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Abuse, exploitation fail to stop blue-collar workers flocking to Singapore to cope with ringgit fall

KUALA LUMPUR — When 21-year-old Zuhalfizi Ismail from Negri Sembilan arrived to work in Singapore last month, he was confident his family’s mounting debts would be paid off within the year, and he would have saved enough to marry his childhood sweetheart.

Singapore’s prosperity and strong dollar is a ‘pull’ factor for many Malaysians, who seek greener pastures in the island republic. Photo: Reuters

Singapore’s prosperity and strong dollar is a ‘pull’ factor for many Malaysians, who seek greener pastures in the island republic. Photo: Reuters

KUALA LUMPUR — When 21-year-old Zuhalfizi Ismail from Negri Sembilan arrived to work in Singapore last month, he was confident his family’s mounting debts would be paid off within the year, and he would have saved enough to marry his childhood sweetheart.

But barely a month into his job as a cleaner with a large Singaporean firm, he now finds himself out on the streets, pockets empty, in one of the richest nations in the world.

“My boss cancelled my permit, and I have to go home. But when I asked for my salary, he said my contract says they can forfeit my salary because I worked less than three months,” Mr Zulhafizi told The Malaysian Insider.

He is one of thousands of migrant workers who come to Singaporean non-profit organisation Humanitarian Organisation for Migration Economics (HOME) every year with complaints of employer abuse or exploitation.

He is also one of hundreds of thousands of Malaysians in Singapore working blue-collar jobs that locals shun and, ironically, which migrant labourers in Malaysia are doing.

Mr Zulhafizi, who was working as a general cleaner, said his job was terminated because he had repeatedly demanded to be paid for working overtime.

“They made me work 12-hour days for six days a week, but said I would only get S$500 a month.

“They promised me S$1,200 before I came, but now they say I signed the contract agreeing to S$500.”

HOME executive director Jolovan Wham said Mr Zulhafizi’s situation was similar to most of the foreign workers who come to the centre.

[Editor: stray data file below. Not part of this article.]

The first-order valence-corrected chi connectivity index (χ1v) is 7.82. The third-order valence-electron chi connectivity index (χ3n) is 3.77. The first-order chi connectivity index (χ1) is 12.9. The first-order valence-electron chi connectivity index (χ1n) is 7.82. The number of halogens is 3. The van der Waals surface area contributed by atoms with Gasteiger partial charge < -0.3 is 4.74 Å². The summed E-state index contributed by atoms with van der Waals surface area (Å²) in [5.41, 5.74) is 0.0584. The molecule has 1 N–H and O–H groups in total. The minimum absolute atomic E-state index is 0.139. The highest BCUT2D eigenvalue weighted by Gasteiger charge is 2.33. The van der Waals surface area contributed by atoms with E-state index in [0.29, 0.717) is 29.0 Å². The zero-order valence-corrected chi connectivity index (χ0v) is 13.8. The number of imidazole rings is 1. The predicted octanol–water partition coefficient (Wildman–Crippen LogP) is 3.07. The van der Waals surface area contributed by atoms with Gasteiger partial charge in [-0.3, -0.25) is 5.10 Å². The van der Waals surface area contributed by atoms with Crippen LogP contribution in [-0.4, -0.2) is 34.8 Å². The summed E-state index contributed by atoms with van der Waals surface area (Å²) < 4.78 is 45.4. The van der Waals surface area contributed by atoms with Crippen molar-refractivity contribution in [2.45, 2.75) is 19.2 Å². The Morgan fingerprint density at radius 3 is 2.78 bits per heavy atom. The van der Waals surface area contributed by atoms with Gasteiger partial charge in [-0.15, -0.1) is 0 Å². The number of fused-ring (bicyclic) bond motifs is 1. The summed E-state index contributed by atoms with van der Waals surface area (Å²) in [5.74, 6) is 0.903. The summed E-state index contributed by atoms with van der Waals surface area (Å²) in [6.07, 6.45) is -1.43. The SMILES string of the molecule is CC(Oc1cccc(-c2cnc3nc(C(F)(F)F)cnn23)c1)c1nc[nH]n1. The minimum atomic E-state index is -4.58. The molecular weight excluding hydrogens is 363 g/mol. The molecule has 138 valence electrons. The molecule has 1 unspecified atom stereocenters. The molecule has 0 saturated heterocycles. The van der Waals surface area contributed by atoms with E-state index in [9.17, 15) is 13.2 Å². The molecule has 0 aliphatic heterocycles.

“Work contracts are signed in English which most of the foreigners have very little understanding of.

“Because his employers didn’t technically breach the contract, unfortunately, he doesn’t really have a case,” said Wham of Zulhafizi’s case, adding that HOME was now trying to work out an amicable settlement with his employers.


Singapore’s thriving economy is a boon for immigrants from poorer neighbours and is now especially enticing for Malaysians with the continued decline in value of the ringgit, Asia’s worst performing currency.

Most of the semi-skilled or low-skilled workers are willing to accept lower wages than their Singaporean counterparts, and put up with less-than-satisfactory working conditions for the possibility of bringing home much higher wages than if they were to work in Malaysia.

Mr Wham says apart from contractual disagreements, he has received complaints of physical intimidation by employers seeking to “discipline” their workers.

“One guy from Sarawak once complained that he was made to do push-ups.

“Another one was shoved and threatened with a punch,” Mr Wham told The Malaysian Insider.

A total of 146 Malaysian blue-collar workers sought assistance from the Malaysian High Commission in Singapore from January to June this year, the high commission revealed. Total number of complaints for the whole of last year was 145.

High commission officials believe the figures are a fraction of the actual number of complaints, as many blue-collar workers find approaching non-governmental organisations, like HOME, for help to be less intimidating.

“Most of them have problems with their work permits, or their employers are not paying them or are keeping their passports,” a senior official at the high commission told The Malaysian Insider on condition of anonymity.